• http://www.soocial.com Stefan Fountain

      Charl, it was the Skatteverket – however I doubt many would know that so I changed it to IRS…

  • http://jdtangney.com jdtangney

    Thanks for sharing! Yes, your story is one-sided, but it is q very important side: the customer’s side. As a freelancer (and as someone who does outsourced work for clients) I read this tale with great interest. Have I ever been a Kev? What can I do to avoid being a Kev? What can I tell clients to assure them that I am not a Kev?

  • http://jdtangney.com jdtangney

    Thanks for sharing! Yes, your story is one-sided, but it is q very important side: the customer’s side. As a freelancer (and as someone who does outsourced work for clients) I read this tale with great interest. Have I ever been a Kev? What can I do to avoid being a Kev? What can I tell clients to assure them that I am not a Kev?

  • Pingback: the mind numbing allure of a false promise | Hiding in plain sight

  • http://twitter.com/theavangelist andy Parker

    Wow. I am stunned. How did a plugin project go on for more than a few months to start with?

    I’ve had my own problems in the past with hiring freelancers to come in and work on a development because it isn’t in the language you are familiar with and as yet have not had a successful one.

    There have been a few times where I have thought it was because we weren’t writing good enough briefs or that our functional spec’s were at fault. But time after time we would see undocumented source code (if we ever saw source code) and finished builds months after they were due.

    Recently, we found that hiring a contractor to complete the work and providing them desk space in the office means that all the issues you normally come across go. You can see what they’re working on, if anyone has questions you’re right there and you can make sure at the end of each day something is being checked in.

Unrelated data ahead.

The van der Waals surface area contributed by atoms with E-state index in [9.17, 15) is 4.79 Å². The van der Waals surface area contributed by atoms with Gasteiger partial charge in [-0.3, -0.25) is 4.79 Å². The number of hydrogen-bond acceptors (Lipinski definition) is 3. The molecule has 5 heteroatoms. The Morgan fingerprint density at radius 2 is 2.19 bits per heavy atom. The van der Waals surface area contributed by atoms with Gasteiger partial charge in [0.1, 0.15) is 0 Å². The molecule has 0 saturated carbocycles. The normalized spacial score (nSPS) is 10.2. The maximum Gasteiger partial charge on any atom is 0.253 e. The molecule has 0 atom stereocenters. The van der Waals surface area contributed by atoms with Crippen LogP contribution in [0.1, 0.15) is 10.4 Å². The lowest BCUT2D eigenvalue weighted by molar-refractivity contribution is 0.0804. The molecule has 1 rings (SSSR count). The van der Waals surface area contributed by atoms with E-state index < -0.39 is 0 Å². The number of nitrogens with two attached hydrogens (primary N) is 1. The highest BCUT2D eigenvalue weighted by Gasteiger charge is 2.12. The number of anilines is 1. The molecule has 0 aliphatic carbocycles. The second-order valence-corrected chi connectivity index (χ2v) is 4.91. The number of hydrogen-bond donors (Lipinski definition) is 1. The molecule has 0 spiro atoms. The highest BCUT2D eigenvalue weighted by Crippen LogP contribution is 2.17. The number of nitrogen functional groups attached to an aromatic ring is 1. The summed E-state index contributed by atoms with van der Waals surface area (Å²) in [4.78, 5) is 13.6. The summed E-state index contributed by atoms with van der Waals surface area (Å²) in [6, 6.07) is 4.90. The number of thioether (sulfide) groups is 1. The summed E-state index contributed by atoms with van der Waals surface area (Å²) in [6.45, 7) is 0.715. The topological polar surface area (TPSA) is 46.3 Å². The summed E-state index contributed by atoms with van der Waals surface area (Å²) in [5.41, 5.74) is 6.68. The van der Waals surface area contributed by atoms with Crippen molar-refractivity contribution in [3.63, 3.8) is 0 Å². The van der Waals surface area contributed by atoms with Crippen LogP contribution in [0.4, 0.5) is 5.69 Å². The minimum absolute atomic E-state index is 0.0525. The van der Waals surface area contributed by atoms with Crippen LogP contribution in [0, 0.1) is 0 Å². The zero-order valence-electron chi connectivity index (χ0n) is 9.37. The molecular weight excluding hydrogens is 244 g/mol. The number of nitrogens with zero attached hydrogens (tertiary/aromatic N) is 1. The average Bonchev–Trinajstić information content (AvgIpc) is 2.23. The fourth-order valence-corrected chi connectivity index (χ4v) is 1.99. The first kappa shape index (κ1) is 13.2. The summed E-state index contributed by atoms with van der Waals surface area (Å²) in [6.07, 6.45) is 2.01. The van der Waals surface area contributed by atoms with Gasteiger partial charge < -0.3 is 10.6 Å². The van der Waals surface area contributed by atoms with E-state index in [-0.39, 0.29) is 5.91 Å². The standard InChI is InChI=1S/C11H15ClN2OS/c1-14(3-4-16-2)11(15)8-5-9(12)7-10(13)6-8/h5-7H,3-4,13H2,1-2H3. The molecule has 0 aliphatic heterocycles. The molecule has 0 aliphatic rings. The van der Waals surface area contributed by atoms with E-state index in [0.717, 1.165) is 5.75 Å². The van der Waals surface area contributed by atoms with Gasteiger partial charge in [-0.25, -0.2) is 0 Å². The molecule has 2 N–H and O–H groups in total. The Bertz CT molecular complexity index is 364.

Personally, I would say this is a great tail but the fault lies at the foot of project management. I don’t think I would have allowed more than 3 days to go by on a contract without pulling the plug.

    Loving this blog, I’m recommending it quite a bit atm.

  • Anonymous
  • http://pulse.yahoo.com/_4ABT7C34QECOGMP6ZWUJGCUMBU jldsfj

    1 year develop just a plugin. how much da it costing ?

  • http://twitter.com/johnmclear John McLear

    Interesting post

  • http://twitter.com/tothemario Mario Izquierdo

    So the moral is that, if you’re a frog, you better find a good princess instead of spend all day in the sauna … interesting.

    Sometimes the best solution is just “nothing”.

  • Pingback: Frog Driven Development « Soocial blog

  • http://twitter.com/koppelaar Sander Koppelaar
  • http://twitter.com/davidlatapie David Latapie

    Thank you for sharing this. This is really useful, I will try to think about me being a frog in the future.
    No only it is useful, but it is also couragous. Few people (let alone companies) will share their downsides to the public.